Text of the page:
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Distance Learning, Critical for University of The Bahamas System

As The University of The Bahamas becomes a reality, distance education will emerge as a natural mechanism to extend access to tertiary education throughout The Bahamas, according to College of The Bahamas President Dr. Rodney D. Smith

The college, President Smith revealed, is developing a policy to make its distance learning platform more robust.

“The College of The Bahamas is challenged with providing quality education to students from the northern Bahamas to students in the far south of the country. It is simply not possible to put a building on each island and cay. The answer to providing students with borderless access to education is through comprehensive distance education offerings,” Dr. Smith announced at the recent National Conclave of Chambers of Commerce held at the Meliá Resort on Cable Beach.

“We are currently working on a revised policy of open and distance learning that will allow students throughout all islands, with a secure and reliable Internet connection, to study for undergraduate, graduate and continuing education degrees and certifications.”

This was one of the innovations in higher learning to which Dr. Smith referred during his address on “Ideas and Innovation: Making The Bahamas A More Competitive Jurisdiction”.

As the leadership of the college prepares the institution to transition into a university, it continues to explore opportunities to make higher learning accessible throughout the country and the region.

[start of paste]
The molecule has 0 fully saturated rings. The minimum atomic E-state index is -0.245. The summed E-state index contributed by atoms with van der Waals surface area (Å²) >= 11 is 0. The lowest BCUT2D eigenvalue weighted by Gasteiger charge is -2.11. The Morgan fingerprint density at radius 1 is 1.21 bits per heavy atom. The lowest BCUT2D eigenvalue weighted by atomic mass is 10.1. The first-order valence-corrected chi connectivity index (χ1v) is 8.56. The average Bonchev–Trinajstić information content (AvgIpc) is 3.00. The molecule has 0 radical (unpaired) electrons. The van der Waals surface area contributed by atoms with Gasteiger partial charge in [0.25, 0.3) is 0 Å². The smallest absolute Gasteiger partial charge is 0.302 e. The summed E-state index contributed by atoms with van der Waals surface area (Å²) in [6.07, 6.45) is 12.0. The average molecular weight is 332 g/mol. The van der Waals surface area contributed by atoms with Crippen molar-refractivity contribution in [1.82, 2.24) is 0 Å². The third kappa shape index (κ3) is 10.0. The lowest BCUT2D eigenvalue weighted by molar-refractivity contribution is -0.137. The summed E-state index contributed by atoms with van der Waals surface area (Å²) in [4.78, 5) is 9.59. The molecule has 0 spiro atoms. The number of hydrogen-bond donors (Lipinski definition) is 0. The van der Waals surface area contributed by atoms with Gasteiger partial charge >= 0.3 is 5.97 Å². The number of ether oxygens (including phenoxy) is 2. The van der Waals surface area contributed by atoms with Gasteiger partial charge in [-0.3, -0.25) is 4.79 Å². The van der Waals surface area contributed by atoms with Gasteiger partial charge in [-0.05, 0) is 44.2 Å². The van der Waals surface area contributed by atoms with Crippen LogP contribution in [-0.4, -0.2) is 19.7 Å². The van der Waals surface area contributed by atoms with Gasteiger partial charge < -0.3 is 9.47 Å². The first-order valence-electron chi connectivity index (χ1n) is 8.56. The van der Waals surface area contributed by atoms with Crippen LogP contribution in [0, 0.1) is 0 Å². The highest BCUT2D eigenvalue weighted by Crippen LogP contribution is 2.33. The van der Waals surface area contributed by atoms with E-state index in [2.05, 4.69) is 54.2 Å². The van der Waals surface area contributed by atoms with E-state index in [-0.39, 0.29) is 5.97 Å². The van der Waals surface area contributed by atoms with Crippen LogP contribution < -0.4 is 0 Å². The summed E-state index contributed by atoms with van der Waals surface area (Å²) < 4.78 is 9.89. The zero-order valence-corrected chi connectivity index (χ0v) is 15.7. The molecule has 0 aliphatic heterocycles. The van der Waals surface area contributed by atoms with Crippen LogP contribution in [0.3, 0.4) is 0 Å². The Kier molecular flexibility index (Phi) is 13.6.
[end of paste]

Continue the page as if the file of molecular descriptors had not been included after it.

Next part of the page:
Making courses for degree programmes and continuing education certificates available via the Internet is a priority, so is developing specific academic programmes suitable for each island, according to the COB president.

“Learning materials can be delivered through print, online, radio, TV, podcast or any other format other than face-to-face interaction. We will also be flipping the classroom by using recorded lectures or other learning content that will be delivered to learners at home. Usually content is delivered in class time and applied work is done for homework. With flipping, students will come to class and apply the knowledge they have learned under the guidance of a teacher,” he said.

More technology in the classroom is innovative, President Smith said, particularly if it is used appropriately and effectively.

He also advised of plans to open an e-bookstore to ensure that students across the proposed University of The Bahamas System are supplied with textbooks and other resources online.

The College Council and the college’s senior administration are seeking to create a world-class educational system with a strong and viable University of The Bahamas at its core.
For instance, there are plans to increase the percentage of faculty with terminal degrees, to expand academic programmes to meet the needs of a growing economy and to expand research initiatives. Another critical priority is making the institution financially viable.

“Currently tuition pays for small percentage of what it costs to educate our students. We must find ways to create non-tuition revenue sources and this means that we must become less dependent on government funding and become more entrepreneurial if we are to build the kind of university that will attract and retain both national and international students,” President Smith said.

“We must stop burying our heads in the sand and start facing the reality that large sums of funding will be needed annually to build and maintain a successful university. At the end of the day, however, the benefits will be such that for a country as small as The Bahamas we can significantly improve on the number of individuals with higher education degrees.”

In many ways, this will come to be one of the measurements of the success of the University of The Bahamas.

Written by Jones Bahamas

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